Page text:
## Math Toys and Games for Young Learners

In this post I highlight toys, games and habits to develop young mathematicians.##
**Age 0-3**

### The concepts of cardinality (numbers have quantity) and ordinality (numbers have order) are not obvious. It is one thing to learn a string of words "one, two, three, four..." and another to understand that each of those words represents a quantity, or that the order of those quantities carries meaning. These concepts are reinforced through multiple representations of number and quantity. Have fun. Learn from mistakes. Don't punish children's partial understandings. Build upon them.

### Habits

Count physical objects with your kidsAsk "How Many?"

"How do you know?"

"How else do you know?"

Play with patterns

Ask "What comes next?"

"What else could come next?"

### Physical Toys

**Be careful of choking hazards.**

Check out Frebel's Gifts as a progression of mathy toys to orient a child for future mathematics.

- Pattern Blocks (Attribute Blocks, Design Blocks "Nikitin's cubes")
- Teaching Toys (Base-10 blocks "Diene's blocks", Unifix Cubes)
- Magnet Tiles
- Tessellation tiles (tmwyk toys...)

### Digital Toys

Montessorium##
**Age 3-7**

Making tens is silly; why wouldn't a young child to rebel against such a mundane task? Memorizing a 12x12 table of numbers is worse yet. Many games reinforce these foundational math facts without the pain of forced repetition.

### Habits

Ask "How many?" "How far?" "How long?" "How much?"

"What units?"

"How do you know?"

"How else do you know?"

"What comes next?"

"What else could come next?"

### Physical Toys

- Shut the box
- Board games (Sorry, Candyland, Monopoly, Careers, Katan)
- Card games
- Dominos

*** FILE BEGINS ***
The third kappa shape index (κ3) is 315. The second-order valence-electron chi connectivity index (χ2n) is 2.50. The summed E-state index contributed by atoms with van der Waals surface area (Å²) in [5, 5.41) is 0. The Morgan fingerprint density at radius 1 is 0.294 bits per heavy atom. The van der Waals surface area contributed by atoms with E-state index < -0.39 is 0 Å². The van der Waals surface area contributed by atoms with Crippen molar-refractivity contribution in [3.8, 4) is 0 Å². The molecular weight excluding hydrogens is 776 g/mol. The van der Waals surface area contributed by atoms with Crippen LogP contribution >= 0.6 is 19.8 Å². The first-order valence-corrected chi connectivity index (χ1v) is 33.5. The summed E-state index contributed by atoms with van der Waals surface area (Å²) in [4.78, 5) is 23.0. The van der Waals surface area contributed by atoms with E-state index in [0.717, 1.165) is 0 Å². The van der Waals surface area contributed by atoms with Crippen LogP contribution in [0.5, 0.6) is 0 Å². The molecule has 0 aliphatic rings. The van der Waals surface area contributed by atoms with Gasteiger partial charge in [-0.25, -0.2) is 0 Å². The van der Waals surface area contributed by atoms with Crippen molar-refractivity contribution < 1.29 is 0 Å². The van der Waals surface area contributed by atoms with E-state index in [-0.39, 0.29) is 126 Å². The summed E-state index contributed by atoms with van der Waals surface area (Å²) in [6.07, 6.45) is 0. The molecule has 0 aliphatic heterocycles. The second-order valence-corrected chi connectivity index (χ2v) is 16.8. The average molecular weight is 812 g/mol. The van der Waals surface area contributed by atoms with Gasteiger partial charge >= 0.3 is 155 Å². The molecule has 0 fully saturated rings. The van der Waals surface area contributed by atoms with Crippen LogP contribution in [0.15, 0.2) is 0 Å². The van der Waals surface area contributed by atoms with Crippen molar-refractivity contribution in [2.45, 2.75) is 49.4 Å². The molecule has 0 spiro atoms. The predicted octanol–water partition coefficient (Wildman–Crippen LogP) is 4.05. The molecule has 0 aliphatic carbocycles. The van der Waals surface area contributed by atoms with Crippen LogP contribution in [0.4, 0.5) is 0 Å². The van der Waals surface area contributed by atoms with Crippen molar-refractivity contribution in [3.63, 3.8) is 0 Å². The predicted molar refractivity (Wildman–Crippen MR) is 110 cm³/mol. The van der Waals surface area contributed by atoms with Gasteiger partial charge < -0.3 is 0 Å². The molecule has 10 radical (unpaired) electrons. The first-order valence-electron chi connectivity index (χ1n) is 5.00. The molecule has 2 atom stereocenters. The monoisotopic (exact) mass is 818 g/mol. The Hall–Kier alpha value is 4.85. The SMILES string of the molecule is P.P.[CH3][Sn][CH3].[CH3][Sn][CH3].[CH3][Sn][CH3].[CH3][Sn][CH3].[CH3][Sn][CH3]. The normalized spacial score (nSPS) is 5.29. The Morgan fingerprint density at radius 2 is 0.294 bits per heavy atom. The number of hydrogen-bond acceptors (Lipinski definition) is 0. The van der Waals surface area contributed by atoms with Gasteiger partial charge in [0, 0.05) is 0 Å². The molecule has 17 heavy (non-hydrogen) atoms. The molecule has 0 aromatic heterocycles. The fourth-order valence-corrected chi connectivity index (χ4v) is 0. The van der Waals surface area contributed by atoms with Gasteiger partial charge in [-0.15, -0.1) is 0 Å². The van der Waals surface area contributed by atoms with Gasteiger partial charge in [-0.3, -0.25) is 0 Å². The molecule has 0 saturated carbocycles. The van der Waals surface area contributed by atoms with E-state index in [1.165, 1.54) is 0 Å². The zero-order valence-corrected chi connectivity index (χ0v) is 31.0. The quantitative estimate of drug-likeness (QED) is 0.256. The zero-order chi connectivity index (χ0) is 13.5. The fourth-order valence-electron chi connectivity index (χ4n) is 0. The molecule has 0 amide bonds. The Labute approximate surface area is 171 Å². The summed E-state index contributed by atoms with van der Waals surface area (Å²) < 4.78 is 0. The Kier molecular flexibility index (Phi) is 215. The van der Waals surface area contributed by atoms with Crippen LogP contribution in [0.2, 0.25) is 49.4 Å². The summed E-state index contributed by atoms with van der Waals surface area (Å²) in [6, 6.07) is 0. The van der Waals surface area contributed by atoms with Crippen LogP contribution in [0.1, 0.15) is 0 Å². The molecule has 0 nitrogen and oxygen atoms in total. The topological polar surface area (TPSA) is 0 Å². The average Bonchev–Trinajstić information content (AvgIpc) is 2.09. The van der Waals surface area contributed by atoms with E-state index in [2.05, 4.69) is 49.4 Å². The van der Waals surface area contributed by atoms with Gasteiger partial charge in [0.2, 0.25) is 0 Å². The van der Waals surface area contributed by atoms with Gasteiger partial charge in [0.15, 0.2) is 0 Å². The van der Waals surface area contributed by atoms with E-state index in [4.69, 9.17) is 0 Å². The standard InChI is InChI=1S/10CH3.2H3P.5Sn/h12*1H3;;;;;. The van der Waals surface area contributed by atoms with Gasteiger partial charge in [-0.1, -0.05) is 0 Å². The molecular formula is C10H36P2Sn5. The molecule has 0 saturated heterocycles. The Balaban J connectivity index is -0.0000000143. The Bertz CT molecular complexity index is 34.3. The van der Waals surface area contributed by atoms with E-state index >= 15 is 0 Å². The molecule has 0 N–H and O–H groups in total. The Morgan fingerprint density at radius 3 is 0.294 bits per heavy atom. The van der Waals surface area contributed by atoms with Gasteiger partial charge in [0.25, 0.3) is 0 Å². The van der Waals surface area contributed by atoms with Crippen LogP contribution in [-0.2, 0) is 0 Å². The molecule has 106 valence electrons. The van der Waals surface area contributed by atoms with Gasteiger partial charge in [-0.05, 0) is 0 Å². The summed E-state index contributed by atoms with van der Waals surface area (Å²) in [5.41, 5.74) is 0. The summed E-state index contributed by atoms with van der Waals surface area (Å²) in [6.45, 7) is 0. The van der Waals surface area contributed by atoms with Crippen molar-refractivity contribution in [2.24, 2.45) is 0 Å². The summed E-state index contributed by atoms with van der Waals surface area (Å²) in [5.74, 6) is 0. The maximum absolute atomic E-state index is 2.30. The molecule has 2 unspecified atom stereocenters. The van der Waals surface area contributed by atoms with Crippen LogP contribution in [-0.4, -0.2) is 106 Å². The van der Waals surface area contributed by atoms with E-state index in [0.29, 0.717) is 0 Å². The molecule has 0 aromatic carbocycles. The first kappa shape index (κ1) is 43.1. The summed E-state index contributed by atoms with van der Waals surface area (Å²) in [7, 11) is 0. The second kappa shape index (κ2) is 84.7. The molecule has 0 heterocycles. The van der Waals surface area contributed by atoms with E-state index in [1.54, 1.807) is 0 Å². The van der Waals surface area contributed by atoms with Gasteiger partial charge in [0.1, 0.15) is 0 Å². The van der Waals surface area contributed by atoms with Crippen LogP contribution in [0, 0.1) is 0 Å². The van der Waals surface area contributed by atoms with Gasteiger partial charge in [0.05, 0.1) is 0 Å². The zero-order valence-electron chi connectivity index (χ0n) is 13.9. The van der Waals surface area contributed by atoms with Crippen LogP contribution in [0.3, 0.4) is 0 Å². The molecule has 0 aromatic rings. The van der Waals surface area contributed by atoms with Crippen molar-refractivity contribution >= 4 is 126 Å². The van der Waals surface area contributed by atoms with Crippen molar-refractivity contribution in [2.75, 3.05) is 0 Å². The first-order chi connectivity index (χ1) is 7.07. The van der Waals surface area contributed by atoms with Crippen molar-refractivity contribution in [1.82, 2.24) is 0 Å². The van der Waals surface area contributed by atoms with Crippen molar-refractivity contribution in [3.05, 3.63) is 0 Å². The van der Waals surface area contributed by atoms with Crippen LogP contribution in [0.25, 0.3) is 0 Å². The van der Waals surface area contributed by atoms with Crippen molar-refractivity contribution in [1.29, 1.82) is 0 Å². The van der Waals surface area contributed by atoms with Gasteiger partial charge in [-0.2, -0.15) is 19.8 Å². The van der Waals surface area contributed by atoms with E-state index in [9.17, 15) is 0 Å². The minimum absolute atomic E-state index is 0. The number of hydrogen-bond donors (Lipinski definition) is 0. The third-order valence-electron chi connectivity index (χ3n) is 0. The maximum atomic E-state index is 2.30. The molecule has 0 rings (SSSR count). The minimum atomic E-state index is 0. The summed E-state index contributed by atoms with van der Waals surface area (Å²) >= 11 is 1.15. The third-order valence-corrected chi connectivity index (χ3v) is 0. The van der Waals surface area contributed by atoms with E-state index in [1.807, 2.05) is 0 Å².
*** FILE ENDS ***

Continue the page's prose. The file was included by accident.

- Backgammon
- Chess
- Go
- Cribbage

### Digital Toys

__Number Sense__- Dragonbox Numbers
- Motion Math Zoom
- Motion Math HD
- Dragonbox Big Numbers
- Wuzzit Trouble

__Visual Spatial__- .projekt

##
**Age 8-12**

Fractions are daunting. All of the symbols and numbers have new rules that are easily confused. Abstraction seems so irrelevant. How is the letter x going to help me in the real world? The symbol barrier can be overcome when learners are given time to mathematize a concrete experience and use symbols to represent mathematical features of their lived experience. Games like Slice Fractions and Dragonbox Algebra demonstrate this idea.

###

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### Habits

Cook together. Weigh and measure objects. Cut things in halves, thirds, quarters... Fold clothes together. Demonstrate that math is all around us, don't pressure children into seeing math as right and wrong; and the rules and symbols will come with time.### Digital Toys

__Fractions__- Slice Fractions
- Amplify Fractions
- Refraction

__Proportional Reasoning__- Ratio Rancher

**Algebra**- Dragonbox Algebra
- Game over Gopher

In a previous post I discussed resources for high math achievers. That may be relevant for you.

##
**For Teachers**

What apps, websites, software programs, etc. do you use with students (or have them use independently) to improve their math skills? Why do you use these tools? What are their strengths and weaknesses?

__Search/Research__- Google – search in class with students to teach searching strategies
- Wolfram Alpha – use to demonstrate function behavior
- Wikipedia – search in class and discuss how to validate claims and track sources

__Skill Practice__- Open Middle - open questions provide more practice and engagement
- Kahoot - gamified knowledge quizzes
- Motion Math HD - Fractions
- Motion Math Hungry Fish – Adding positive/negative Integers
- Motion Math Zoom – Number Line and Place Value
- Sumdog – basic skills + some metrics to demonstrate gains
- ST Math – spatial reasoning
- Khanacademy – Knowledge Graph with Demonstration and Practice
- IXL - vast range of topics

__Conceptual Understanding__- Desmos - engaging classroom activities to promote mathematical discourse
- Brilliant.org - engaging critical thinking tasks, sequenced into courses
- Geometer’s Sketchpad/Geogebra - visualize/simulate mathematics
- NLVM - virtual manipulatives
- Shodor - interactive activities

### Top 3-4 concepts/skills that hold students back

__Algebraic expressions__: Integers, Fractions, Order of Operations

__Functions__: Multiple Representations, Relational Reasoning, Inverse Functions

__Proportional Reasoning__: Scale Factors, Ratios, Percentage

__Statistical Reasoning__: Randomness, Normal Distribution, Conditional Probability

For more product reviews and tips for raising kids in our digital world, check out Common Sense Media.

This post is just a scratch at the surface. Reach out or follow-up in the comments with more resources to share with parents and teachers.